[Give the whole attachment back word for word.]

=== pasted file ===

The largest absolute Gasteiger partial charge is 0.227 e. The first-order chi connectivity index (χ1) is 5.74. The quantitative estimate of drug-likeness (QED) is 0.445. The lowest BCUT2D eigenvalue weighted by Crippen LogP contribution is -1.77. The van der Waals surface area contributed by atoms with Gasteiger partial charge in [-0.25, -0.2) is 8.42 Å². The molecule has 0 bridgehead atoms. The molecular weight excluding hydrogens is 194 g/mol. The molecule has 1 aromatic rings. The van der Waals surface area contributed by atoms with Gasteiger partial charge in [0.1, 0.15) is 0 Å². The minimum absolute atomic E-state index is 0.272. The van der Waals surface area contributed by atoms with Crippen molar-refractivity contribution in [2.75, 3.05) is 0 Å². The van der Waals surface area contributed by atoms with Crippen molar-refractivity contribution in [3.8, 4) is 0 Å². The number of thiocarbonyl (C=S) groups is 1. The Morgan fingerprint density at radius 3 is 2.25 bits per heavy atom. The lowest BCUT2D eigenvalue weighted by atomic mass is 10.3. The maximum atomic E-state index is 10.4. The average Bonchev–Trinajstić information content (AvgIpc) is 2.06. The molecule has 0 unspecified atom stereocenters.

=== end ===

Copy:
The largest absolute Gasteiger partial charge is 0.227 e. The first-order chi connectivity index (χ1) is 5.74. The quantitative estimate of drug-likeness (QED) is 0.445. The lowest BCUT2D eigenvalue weighted by Crippen LogP contribution is -1.77. The van der Waals surface area contributed by atoms with Gasteiger partial charge in [-0.25, -0.2) is 8.42 Å². The molecule has 0 bridgehead atoms. The molecular weight excluding hydrogens is 194 g/mol. The molecule has 1 aromatic rings. The van der Waals surface area contributed by atoms with Gasteiger partial charge in [0.1, 0.15) is 0 Å². The minimum absolute atomic E-state index is 0.272. The van der Waals surface area contributed by atoms with Crippen molar-refractivity contribution in [2.75, 3.05) is 0 Å². The van der Waals surface area contributed by atoms with Crippen molar-refractivity contribution in [3.8, 4) is 0 Å². The number of thiocarbonyl (C=S) groups is 1. The Morgan fingerprint density at radius 3 is 2.25 bits per heavy atom. The lowest BCUT2D eigenvalue weighted by atomic mass is 10.3. The maximum atomic E-state index is 10.4. The average Bonchev–Trinajstić information content (AvgIpc) is 2.06. The molecule has 0 unspecified atom stereocenters.